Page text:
Wallastic is a series of minimalistic furniture for contemporary nomads and limited space.
The original version dates back to 1998, to a workshop with the title fast, cheap, clean and light held at the HBK-saar University of Arts and Design in Saarbrücken, Germany.
One version of these elastic storage units is in the permanent collection at the Indianapolis Museum of Art.
Hrafnkell’s Hab cupboard is a play on a type of bourgeois, eighteenth-century cupboard (and its countless reproductions) often seen in traditional middle-class homes. But in contrast to a massive piece of furniture, Hab is a sheet of trompe l’loel poured polyurethane with straps for holding objects. It is designed to be hung on the wall or rolled up if one is moving: nomadic furniture, if you will.
(R.Craig Miller, Penny Sparke, Catherine McDermott: “European Design since 1985-shaping the new century”, Merrell 2009)
The name Hab was taken from the German phrase “All sein/ihr Hab und Gut”, with “Hab” taken as a short form of the word “Habe” omitting the final letter. It refers to mobile material belongings.
tools you light
Tools You Light is a table lamp designed and manufactured in collaboration with two craftsmen in Berlin and Brandenburg, Germany who specialize individually in wood and metal, respectively.
The idea was to create a visualization of two traditional crafts techniques - wood turning and metal spinning - with a simple transformation in form. The lampshade is created by spinning an aluminum sheet over a tool in the positive form which is turned in beech wood. In the spinning process the grain texture of the wood is transformed onto the soft metal.
The Tools You Light table lamps combine traditional crafts with new technology and design, complementing the Tools You Bake project which also highlights the story behind the process. Both projects celebrate and support local craftsmanship in the Berlin-Brandenburg area.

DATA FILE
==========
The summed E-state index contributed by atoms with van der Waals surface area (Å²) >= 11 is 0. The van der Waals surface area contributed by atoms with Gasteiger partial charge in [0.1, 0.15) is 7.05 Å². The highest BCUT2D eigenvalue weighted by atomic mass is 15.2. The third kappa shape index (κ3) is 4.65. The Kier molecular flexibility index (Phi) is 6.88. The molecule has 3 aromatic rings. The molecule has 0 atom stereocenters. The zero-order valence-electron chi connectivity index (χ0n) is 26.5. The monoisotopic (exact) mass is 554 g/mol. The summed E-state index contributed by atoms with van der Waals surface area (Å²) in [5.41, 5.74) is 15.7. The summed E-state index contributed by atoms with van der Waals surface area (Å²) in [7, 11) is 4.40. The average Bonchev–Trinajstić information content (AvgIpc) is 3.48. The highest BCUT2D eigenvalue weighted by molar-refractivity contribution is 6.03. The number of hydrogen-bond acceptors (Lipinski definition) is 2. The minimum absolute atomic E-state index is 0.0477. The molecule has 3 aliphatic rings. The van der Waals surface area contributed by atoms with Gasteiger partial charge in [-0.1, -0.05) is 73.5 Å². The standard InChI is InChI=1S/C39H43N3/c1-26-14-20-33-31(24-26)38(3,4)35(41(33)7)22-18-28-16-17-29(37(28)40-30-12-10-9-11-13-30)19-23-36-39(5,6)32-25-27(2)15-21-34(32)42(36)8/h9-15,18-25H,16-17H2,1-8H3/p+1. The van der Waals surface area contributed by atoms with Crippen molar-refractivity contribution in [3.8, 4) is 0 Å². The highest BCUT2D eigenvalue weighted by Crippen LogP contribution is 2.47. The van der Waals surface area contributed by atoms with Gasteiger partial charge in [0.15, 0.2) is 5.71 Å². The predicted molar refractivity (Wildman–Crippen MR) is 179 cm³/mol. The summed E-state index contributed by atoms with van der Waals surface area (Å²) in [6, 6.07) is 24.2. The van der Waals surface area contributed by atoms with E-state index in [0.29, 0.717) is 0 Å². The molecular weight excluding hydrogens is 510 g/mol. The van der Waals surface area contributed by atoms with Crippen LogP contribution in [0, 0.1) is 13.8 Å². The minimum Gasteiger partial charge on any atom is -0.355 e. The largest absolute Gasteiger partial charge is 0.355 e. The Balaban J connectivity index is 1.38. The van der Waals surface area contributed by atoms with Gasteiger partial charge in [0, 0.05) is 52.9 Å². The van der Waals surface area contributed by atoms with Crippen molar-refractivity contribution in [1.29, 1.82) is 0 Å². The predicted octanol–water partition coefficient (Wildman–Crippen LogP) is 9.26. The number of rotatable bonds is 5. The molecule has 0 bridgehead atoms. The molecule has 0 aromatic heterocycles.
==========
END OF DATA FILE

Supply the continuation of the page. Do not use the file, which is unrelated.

Made of nylon-coated aluminum and beech wood. The comes with an integrated 12V transformer and 5W warm white LED angel eye head light.
Ancient craft meets modern technology.
Designed by Hrafnkell Birgisson
tools you bake
These aluminum baking mold series are produced with the ancient technique called metal spinning. It takes place during rotation in a lathe where sheet metal is shaped around solid wooden or metallic molds to create hollow bodies.
Innumerable wooden molds have accumulated over four generations in the stockrooms of the 100-year-old Hugo Brauer factory in Berlin. Their original intended function as molds for making hubcaps, lids or shades has long since been forgotten.
Sebastian and Hrafnkell were inspired by the hundreds of dusty, wooden molds stacked on shelves in the workshop, and they began thinking about how to tell the story of this ancient process. All of a sudden they pictured the molds as cakes. The contours of cakes baked in these pans depict a piece of design history from the beginning of industrialization until the present day, with users recreating a shape from an old mold.
The names of the different shapes are lent from some of Hugo Brauer clients: Collatz, Wiesner, Eltoga, Sturickow, Stubbak, Nieke, Hüttinger and finally Bessy - a company which manufactures electron storage rings for synchrotron radiation! Bessy is the smallest tin with only 15 cm in diameter whereas Hüttinger is by far the biggest tin with 35 cm in diameter.
The Tools You Bake are a contemporary reference to the craft and history of the Hugo Brauer Metallwaren company, a pure service provider and supplier in its day.
Designed by Sebastian Summa and Hrafnkell Birgisson
Straw craft people: Eje Aren, Christina Axelsson, Eva Bryntesson, Mai Flognman, Ann-Christine Gustafsson, Anita Harnell, Anna-Lena Ingemansson, Christina Johansson, Lisa Järnberg, Doris Karlsson, Christina Lundin
The project Farmer’s Gold explores the relationship between craft and design and unites local tradition and culture with contemporary practice. Challenging traditional distinctions between design and craft, Farmer’s Gold is an investigation into the preservation of a marginalized cultural heritage.
Straw has existed as a raw material as long as people have cultivated soil. Straw craft is universal and has strong roots in farmer cultures. In earlier times, straw was readily used as a material for a variety of functional items for the household, such as carpets, baskets, hats, blinds, and roofs. Besides its domestic use, straw often symbolized folkloric agricultural myths and customs, such as fertility and harvesting, and was also used for ceremonial ornaments.